1. Iannis Xenakis, Formalized Music, rev. ed. (Stuyvesant, N.Y.: Pendragon Press, 1992).  Page number references to this book are given in the text henceforth.

2. Throughout this article, we concern ourselves with pitches, as opposed to pitch classes, unless otherwise indicated.

3. Two minor errors in PLANE 2 of the diagram as given by Xenakis have been corrected in Figure 1. First, the region corresponding to ABC in the leftmost figure on the ff line has been shaded, where it was blank in the original. Second, a missing overline has been added to the character C in the rightmost figures on each line (both ppp and ff). Also, I have deduced that the broken line between A B C and (A B + A B)C should have its arrowhead pointing at the latter rather than the former.

4. Xenakis observes that the form of Equation 2 is more computationally efficient than the disjunctive normal form of Equation 1 in the sense that it involves fewer total union, intersection, and complementation operations. The difference is ten operations versus fourteen, assuming that intermediate results are available for multiple re-uses once computed. In particular, observe that once A B + A B has been computed, it can be used to compute G by means of a single complementation, as opposed to computing G from scratch using A, B, and C. This fact has little practical implication for the composition, however, since not all of the different operations involved are sequentially illustrated. PLANES 1 and 2 each contain fewer than the respective fourteen and ten diagrams, with the G C diagram, furthermore, being repeated.  Xenakis indicates that seventeen operations, rather than fourteen, are required to compute the right-hand side of Equation 1 (Formalized Music, 173).  This would be the case if the complements A, B, and C could not be multiply re-used in computations. Such re-use of intermediate results is, of course, necessary to achieve the computational efficiency associated with the alternative form specified by Equation 2.

5. B�lint A. Varga, Conversations with Iannis Xenakis (London: Faber & Faber, 1996).

6. Iannis Xenakis, Herma (London: Boosey & Hawkes, 1967).

7. James Tenney, META / HODOS: A Phenomenology of 20th-century Musical Materials and An Approach to the Study of Form; and META Meta / Hodos, 2nd ed. (Oakland: Frog Peak Music, 1992).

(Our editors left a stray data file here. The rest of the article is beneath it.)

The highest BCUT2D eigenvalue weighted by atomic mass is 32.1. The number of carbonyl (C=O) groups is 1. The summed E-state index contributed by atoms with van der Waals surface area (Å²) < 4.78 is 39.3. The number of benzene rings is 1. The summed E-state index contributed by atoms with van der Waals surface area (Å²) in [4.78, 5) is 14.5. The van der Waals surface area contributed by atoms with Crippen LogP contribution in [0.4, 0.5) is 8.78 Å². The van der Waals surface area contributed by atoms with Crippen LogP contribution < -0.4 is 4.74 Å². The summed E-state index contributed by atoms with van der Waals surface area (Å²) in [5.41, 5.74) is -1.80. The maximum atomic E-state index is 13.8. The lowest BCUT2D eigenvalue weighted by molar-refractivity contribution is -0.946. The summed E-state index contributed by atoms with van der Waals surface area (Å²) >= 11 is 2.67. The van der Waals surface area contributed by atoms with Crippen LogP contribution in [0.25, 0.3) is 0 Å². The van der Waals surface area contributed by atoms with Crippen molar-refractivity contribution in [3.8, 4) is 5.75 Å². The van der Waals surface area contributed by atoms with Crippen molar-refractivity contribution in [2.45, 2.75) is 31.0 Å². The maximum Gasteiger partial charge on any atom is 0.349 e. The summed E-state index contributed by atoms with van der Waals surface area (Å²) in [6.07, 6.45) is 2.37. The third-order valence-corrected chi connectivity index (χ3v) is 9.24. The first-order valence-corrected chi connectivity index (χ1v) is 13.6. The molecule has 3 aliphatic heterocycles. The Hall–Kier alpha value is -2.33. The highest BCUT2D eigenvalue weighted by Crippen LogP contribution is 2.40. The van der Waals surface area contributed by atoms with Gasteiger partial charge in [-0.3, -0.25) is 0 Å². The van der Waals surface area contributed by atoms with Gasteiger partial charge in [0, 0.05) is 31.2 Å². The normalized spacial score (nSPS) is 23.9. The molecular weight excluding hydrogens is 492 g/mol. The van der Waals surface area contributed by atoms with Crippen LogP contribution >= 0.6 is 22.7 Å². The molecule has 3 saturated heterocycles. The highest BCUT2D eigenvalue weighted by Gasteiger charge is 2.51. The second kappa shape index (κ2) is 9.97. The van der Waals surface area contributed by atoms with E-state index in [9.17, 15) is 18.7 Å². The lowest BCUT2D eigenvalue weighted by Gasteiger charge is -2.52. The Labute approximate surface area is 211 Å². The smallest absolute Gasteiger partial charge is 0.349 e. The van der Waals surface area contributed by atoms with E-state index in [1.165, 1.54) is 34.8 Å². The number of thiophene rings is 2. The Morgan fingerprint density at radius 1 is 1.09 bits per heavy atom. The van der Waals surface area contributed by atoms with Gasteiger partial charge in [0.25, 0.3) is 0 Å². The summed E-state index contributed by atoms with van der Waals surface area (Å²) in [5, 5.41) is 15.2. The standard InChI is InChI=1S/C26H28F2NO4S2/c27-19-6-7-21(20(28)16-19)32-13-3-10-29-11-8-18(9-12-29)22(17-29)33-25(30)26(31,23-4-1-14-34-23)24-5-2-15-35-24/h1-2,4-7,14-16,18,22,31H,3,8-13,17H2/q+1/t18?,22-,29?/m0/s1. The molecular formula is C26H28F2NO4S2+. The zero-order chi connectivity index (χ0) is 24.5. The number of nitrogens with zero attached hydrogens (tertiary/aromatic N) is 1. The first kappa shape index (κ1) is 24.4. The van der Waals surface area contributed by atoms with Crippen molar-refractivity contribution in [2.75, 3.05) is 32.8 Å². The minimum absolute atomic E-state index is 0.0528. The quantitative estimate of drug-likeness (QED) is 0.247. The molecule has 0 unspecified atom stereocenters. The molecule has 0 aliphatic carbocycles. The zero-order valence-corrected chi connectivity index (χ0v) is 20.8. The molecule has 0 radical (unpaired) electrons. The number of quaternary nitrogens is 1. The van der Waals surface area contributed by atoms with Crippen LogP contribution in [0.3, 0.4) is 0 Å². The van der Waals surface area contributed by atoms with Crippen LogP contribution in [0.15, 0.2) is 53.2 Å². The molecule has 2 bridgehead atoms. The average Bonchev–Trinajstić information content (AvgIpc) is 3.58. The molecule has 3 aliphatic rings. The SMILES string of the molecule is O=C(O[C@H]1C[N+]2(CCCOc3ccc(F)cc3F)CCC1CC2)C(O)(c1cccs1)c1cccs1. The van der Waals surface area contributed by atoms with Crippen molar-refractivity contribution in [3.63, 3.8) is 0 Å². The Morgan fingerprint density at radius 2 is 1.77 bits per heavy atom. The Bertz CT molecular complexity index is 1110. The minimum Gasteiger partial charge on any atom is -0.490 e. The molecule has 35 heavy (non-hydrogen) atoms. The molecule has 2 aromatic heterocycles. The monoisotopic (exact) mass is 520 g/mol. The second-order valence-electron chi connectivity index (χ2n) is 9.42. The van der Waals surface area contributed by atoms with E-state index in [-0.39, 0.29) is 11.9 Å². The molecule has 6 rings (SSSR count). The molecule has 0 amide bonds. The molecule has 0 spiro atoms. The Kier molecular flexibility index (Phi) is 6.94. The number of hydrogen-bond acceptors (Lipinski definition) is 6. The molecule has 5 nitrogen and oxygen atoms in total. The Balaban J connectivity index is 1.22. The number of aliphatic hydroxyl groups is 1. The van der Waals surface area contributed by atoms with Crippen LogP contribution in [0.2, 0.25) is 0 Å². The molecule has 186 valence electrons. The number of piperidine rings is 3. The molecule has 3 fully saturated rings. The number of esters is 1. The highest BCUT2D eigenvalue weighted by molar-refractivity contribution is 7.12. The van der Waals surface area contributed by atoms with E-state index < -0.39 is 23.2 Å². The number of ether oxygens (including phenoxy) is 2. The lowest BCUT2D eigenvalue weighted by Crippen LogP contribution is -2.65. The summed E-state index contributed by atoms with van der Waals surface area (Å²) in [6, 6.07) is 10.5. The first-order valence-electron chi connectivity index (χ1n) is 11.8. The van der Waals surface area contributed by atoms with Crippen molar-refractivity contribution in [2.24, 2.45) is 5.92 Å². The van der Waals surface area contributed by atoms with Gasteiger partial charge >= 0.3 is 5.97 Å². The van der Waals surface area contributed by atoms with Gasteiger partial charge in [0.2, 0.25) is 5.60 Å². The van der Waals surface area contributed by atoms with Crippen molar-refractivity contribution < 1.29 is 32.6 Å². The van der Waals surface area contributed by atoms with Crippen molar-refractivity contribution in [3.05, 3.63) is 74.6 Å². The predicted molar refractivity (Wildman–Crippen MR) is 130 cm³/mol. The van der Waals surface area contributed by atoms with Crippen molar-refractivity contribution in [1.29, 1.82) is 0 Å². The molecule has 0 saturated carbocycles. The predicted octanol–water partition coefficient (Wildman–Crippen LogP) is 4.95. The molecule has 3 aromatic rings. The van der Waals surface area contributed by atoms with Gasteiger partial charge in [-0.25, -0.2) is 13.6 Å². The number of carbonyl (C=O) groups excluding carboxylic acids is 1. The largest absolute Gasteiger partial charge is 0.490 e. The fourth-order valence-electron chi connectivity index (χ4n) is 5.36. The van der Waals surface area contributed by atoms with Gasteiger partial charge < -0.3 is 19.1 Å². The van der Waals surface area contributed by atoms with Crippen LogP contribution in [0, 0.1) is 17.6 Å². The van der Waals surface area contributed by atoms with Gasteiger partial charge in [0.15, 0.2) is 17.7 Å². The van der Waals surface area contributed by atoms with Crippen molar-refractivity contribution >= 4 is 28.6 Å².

8. Ibid., 87.

9. Ibid., 94.

10. Ibid., 113.

11. Varga, Conversations, 85.

12. Albert S. Bregman, Auditory Scene Analysis: The Perceptual Organization of Sound (Cambridge, Mass.: MIT Press, 1990).

13. One might be tempted to explain the apparent inconsistencies by invoking the notion of "fuzzy sets," first introduced into the scholarly literature in 1965 by engineer and mathematician Lotfi A. Zadeh as a generalization of the classical set concept (Lotfi A. Zadeh, "Fuzzy Sets," Information and Control 8 (1965): 338-353). Is it possible that Xenakis anticipated this concept in 1961?

A "fuzzy set" is one whose elements can possess degrees of confidence of membership between zero (in which case the element certainly is not in the set) and one (in which case the element certainly is in the set). In a classical (or "crisp") set, on the other hand, the degree of membership of any element is either precisely one or precisely zero.

If the degree of membership of an element x in a given fuzzy set A is, for example, 0.8, then the degree of membership of x in A is 1 - 0.8 = 0.2. Thus, one would expect to observe x in a randomly drawn sample set whether it was drawn from A or A (albeit with greater frequency in a sample set drawn from A).

Nonetheless, I maintain that a fuzzy set model is not appropriate for Herma, for the following reasons. First, nowhere in his detailed theoretical discussion of Herma in Formalized Music does the composer introduce any concept relatable to fuzzy sets. Indeed, his description of complementation clearly assumes classical sets: "If class A has been symbolized or played to [the listener] and he is made to hear all the sounds of R except those of A, he will deduce that the complement of A with respect to R has been chosen" (p. 171).

Furthermore, it should be noted that it is impossible in principle for a listener or analyst to determine with certainty the precise degree of membership of any given pitch in a fuzzy pitch set from a finite random sampling of the set in question. That is, if it were given that fuzzy sets were employed in Herma, it would not be possible to definitively characterize them either upon hearing the work or upon inspection of the score. The composer unequivocally advances a model of the work as a set-theoretic argument cast in pitch. The introduction of fuzzy sets would not only represent an unmotivated complication of the exposition, but would prevent the terms in that exposition from being determinable with perfect confidence.

14. Iannis Xenakis, Herma, Yuji Takahashi, piano. Denon 33CO-1052 [1972]. Compact disc.

15. Nouritza Matossian, Xenakis (New York: Taplinger, 1986), 147.

16. Brian J. C. Moore, An Introduction to the Psychology of Hearing, 4th Ed. (San Diego: Academic Press, 1997), 246.

17. Matossian, Xenakis, 151.

18. Iannis Xenakis, "La crise de la musique serielle," Die Gravesaner Bl�tter 1 (1955): 2-4. Cf. Matossian, Xenakis, 85-86.

19. Varga, Conversations, 96.

20. I would like to thank Profs. David Lidov and James Tenney for their encouragement and guidance during the writing of this article. As well, I would like to thank two anonymous reviewers for their comments and MTO Editor Eric Isaacson both for his helpful suggestions and for performing some computer simulations which instigated those reported in Paragraph 4.1.

End of footnotes